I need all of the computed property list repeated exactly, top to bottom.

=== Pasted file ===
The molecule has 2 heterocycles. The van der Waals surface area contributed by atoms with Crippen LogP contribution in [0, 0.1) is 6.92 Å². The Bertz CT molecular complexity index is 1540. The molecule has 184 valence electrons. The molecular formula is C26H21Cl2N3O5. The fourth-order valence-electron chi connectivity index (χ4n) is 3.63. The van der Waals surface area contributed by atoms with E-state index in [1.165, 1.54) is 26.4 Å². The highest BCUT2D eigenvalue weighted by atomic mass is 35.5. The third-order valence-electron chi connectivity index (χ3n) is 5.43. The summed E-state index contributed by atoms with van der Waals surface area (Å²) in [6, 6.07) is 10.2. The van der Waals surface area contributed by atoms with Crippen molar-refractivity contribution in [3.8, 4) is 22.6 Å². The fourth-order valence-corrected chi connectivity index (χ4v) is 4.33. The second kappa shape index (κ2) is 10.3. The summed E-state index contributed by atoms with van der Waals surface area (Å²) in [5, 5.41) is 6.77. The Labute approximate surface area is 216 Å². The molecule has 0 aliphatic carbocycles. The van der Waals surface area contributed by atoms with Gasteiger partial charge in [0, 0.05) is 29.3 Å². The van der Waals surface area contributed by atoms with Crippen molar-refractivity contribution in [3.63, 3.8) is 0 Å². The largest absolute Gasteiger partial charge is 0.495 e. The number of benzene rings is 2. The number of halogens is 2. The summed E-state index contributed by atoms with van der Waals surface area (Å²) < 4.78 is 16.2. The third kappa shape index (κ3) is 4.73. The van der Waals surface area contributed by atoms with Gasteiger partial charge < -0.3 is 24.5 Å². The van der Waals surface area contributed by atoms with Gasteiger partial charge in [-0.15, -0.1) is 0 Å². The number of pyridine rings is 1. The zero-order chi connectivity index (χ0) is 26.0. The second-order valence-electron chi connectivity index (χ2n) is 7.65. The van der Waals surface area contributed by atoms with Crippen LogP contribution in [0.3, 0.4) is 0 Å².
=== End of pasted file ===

The molecule has 2 heterocycles. The van der Waals surface area contributed by atoms with Crippen LogP contribution in [0, 0.1) is 6.92 Å². The Bertz CT molecular complexity index is 1540. The molecule has 184 valence electrons. The molecular formula is C26H21Cl2N3O5. The fourth-order valence-electron chi connectivity index (χ4n) is 3.63. The van der Waals surface area contributed by atoms with E-state index in [1.165, 1.54) is 26.4 Å². The highest BCUT2D eigenvalue weighted by atomic mass is 35.5. The third-order valence-electron chi connectivity index (χ3n) is 5.43. The summed E-state index contributed by atoms with van der Waals surface area (Å²) in [6, 6.07) is 10.2. The van der Waals surface area contributed by atoms with Crippen molar-refractivity contribution in [3.8, 4) is 22.6 Å². The fourth-order valence-corrected chi connectivity index (χ4v) is 4.33. The second kappa shape index (κ2) is 10.3. The summed E-state index contributed by atoms with van der Waals surface area (Å²) in [5, 5.41) is 6.77. The Labute approximate surface area is 216 Å². The molecule has 0 aliphatic carbocycles. The van der Waals surface area contributed by atoms with Gasteiger partial charge in [0, 0.05) is 29.3 Å². The van der Waals surface area contributed by atoms with Crippen molar-refractivity contribution in [3.63, 3.8) is 0 Å². The largest absolute Gasteiger partial charge is 0.495 e. The number of benzene rings is 2. The number of halogens is 2. The summed E-state index contributed by atoms with van der Waals surface area (Å²) < 4.78 is 16.2. The third kappa shape index (κ3) is 4.73. The van der Waals surface area contributed by atoms with Gasteiger partial charge < -0.3 is 24.5 Å². The van der Waals surface area contributed by atoms with Gasteiger partial charge in [-0.15, -0.1) is 0 Å². The number of pyridine rings is 1. The zero-order chi connectivity index (χ0) is 26.0. The second-order valence-electron chi connectivity index (χ2n) is 7.65. The van der Waals surface area contributed by atoms with Crippen LogP contribution in [0.3, 0.4) is 0 Å².